Walnut growers hold spray
Updated: Saturday, May 08, 2010 9:28 AM
Residue-threshold ruling on tap; blight conditions ripe
By TIM HEARDEN
RED BLUFF, Calif. -- Though the spring's wet start is making conditions ripe for walnut blight, some growers are waiting to spray because of a change in available fungicides.
For nearly two decades, growers have used a mixture of copper and an ethylene bisdithiocarbamate product called Manex to battle blight, which can cause significant crop damage if left unabated.
But the unavailability of the product's technical ingredient, maneb, forced manufacturer DuPont Crop Protection to develop a similar spray called Manzate, which required approval from the U.S. Environmental Protection Agency.
The EPA granted the product's registration in February, but without setting a threshold for how much residue would be allowed on harvested nuts. Without such a threshold, referred to as a time-limited tolerance, it would be illegal to sell nuts with any residue on the shell, said Rick Buchner, a University of California Cooperative Extension farm advisor in Red Bluff, Calif.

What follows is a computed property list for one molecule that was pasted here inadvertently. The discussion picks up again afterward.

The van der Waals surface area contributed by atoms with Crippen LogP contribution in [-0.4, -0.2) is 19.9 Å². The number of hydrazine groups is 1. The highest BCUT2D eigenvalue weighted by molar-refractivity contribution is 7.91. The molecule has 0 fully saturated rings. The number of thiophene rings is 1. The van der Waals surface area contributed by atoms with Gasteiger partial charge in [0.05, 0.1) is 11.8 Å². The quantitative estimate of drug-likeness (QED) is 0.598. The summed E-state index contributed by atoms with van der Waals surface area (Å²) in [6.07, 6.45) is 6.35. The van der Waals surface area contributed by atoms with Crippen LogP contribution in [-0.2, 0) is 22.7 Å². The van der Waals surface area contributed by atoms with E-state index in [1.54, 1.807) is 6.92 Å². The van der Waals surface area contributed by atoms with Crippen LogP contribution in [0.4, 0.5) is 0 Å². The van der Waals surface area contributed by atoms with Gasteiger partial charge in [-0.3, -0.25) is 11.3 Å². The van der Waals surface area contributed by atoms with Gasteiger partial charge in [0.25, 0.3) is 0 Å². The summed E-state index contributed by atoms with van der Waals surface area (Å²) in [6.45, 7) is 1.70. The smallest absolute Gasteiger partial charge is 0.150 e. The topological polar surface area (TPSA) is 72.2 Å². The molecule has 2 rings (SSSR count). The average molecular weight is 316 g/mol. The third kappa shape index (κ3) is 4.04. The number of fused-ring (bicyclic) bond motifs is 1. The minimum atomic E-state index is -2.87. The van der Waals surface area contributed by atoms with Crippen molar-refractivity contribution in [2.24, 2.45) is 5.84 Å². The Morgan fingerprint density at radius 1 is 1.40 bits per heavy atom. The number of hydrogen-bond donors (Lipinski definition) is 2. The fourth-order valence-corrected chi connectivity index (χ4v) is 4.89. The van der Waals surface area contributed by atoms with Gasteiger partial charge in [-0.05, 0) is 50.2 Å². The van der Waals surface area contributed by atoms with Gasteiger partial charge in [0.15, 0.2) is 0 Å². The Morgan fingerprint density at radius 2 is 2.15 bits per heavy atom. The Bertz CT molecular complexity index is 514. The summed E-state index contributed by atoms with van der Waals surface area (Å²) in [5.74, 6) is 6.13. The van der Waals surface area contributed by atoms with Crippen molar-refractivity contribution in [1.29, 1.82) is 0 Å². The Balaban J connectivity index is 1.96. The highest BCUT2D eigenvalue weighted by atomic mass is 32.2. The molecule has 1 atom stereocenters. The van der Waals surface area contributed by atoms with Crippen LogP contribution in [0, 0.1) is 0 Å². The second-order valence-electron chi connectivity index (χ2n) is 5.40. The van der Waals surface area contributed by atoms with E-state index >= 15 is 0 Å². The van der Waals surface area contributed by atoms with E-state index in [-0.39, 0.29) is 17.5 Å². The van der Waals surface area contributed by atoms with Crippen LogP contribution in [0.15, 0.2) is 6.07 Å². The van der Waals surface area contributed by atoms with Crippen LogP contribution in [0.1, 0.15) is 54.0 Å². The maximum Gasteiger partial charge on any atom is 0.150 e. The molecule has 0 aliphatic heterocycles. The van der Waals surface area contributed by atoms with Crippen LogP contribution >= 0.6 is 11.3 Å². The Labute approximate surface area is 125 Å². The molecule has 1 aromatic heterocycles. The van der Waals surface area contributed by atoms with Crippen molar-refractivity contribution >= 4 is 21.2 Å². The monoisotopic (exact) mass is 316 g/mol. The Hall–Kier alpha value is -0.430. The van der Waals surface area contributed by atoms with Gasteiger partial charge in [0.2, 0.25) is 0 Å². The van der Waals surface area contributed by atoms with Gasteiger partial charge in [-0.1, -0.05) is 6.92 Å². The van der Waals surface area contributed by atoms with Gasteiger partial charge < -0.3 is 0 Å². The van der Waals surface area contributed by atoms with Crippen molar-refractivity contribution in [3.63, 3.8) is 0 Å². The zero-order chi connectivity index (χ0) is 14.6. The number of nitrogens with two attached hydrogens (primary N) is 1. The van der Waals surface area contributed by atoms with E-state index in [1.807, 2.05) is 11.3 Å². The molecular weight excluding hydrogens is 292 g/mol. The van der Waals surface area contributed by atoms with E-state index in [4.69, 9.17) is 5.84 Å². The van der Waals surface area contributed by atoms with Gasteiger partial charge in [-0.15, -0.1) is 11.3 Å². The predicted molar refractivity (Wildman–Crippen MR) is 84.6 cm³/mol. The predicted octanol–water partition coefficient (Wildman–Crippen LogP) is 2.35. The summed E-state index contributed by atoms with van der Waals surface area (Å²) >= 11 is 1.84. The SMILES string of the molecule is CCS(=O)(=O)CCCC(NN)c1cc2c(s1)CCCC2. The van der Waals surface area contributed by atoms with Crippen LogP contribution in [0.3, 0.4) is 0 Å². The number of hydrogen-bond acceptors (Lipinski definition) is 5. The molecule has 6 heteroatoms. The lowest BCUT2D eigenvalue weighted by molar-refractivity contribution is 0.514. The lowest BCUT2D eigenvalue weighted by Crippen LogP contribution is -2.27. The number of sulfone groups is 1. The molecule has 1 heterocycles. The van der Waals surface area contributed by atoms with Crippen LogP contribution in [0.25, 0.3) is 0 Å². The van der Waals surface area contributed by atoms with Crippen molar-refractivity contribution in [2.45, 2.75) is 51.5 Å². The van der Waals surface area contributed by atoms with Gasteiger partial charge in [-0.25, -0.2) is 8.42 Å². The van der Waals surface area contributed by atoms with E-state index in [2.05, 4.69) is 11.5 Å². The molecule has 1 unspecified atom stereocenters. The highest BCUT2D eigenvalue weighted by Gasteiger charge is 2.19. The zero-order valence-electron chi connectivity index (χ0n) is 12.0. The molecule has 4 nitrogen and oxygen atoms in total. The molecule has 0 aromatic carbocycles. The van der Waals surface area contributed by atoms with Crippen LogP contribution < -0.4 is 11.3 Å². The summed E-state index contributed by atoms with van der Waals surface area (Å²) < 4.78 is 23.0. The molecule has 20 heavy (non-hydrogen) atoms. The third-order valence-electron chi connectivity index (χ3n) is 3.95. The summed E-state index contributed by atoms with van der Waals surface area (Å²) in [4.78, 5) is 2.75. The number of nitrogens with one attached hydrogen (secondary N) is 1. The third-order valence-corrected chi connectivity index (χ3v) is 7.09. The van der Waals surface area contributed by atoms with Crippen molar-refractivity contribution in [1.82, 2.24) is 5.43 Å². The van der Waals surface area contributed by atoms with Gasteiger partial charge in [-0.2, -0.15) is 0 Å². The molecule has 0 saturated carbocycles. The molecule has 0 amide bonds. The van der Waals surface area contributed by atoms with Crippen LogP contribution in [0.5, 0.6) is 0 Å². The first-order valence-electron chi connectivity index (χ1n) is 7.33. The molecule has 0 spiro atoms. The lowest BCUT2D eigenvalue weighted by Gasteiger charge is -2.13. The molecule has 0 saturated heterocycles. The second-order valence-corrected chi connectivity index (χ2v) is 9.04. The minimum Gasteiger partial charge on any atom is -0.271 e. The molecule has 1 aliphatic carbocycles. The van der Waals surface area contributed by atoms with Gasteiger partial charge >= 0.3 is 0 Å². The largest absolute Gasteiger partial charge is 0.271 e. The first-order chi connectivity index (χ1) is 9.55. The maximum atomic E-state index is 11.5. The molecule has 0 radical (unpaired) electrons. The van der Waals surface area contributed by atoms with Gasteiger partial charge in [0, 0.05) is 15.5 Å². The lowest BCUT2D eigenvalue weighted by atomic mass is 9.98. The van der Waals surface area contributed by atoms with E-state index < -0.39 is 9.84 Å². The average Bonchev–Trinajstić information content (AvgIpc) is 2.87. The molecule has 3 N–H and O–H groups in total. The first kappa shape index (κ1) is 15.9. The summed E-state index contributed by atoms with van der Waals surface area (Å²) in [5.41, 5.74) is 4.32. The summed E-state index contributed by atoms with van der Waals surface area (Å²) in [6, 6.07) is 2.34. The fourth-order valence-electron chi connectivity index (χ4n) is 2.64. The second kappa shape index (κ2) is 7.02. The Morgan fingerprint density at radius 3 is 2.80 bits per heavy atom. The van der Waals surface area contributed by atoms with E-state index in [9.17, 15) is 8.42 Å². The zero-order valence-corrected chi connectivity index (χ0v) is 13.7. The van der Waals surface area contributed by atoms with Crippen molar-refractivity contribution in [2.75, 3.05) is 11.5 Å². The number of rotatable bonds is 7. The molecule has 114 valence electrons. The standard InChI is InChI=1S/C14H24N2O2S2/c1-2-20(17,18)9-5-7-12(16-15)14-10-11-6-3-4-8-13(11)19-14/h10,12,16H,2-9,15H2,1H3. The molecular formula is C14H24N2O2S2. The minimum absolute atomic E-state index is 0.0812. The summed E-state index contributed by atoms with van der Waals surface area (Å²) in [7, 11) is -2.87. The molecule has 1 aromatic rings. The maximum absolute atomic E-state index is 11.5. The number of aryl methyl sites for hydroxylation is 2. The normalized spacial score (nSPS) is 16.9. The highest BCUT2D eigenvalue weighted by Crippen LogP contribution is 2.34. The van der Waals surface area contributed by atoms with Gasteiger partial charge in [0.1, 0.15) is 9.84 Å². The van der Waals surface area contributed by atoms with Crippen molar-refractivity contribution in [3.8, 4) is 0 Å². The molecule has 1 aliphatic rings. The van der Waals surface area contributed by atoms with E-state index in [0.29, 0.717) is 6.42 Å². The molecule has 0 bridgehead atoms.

"The intention from what we can gather ... is to have that issued well in advance of harvest," said Dennis Balint, chief executive officer of the California Walnut Commission. "Farmers tend to be very conservative people, and if all the steps aren't clearly lined out there are questions. I think that's where we are right now."
Sprays are applied in the spring when there's not yet a nut on the tree. With Manex, the allowable level of residue at harvest was 0.015 parts per million, but most nuts had no residue whatsoever or a minute level, Balint said.
Growers hope that a tolerance level will be approved by the EPA by mid-summer, Buchner said.
"Some are going to go ahead and apply anyway because the odds are good that it'll get a tolerance," he said. Some growers of early varieties have already made one or two spray applications, he said.
But others for the time being are simply using copper, which was the sole material used for managing the devastating fruit and leaf disease until pathogens started developing resistances to it in the early 1990s.
If the disease-causing bacterium Xanthomonas arboricola is on the tree, wet and warm conditions can increase the tree's risk for blight, Balint said. Several storms have brought rain to California's Central Valley in the past two weeks, but temperatures so far have been low enough to reduce the risk, he said.
The California Walnut Commission requested both a one-year and a permanent registration for Manzate, and the EPA granted use for one year while it considers permanent approval, Balint said.
The EPA has indicated it will issue the residue threshold before nuts are harvested in the fall, said John Chrosniak, DuPont's regional business director for North America in Wilmington, Del.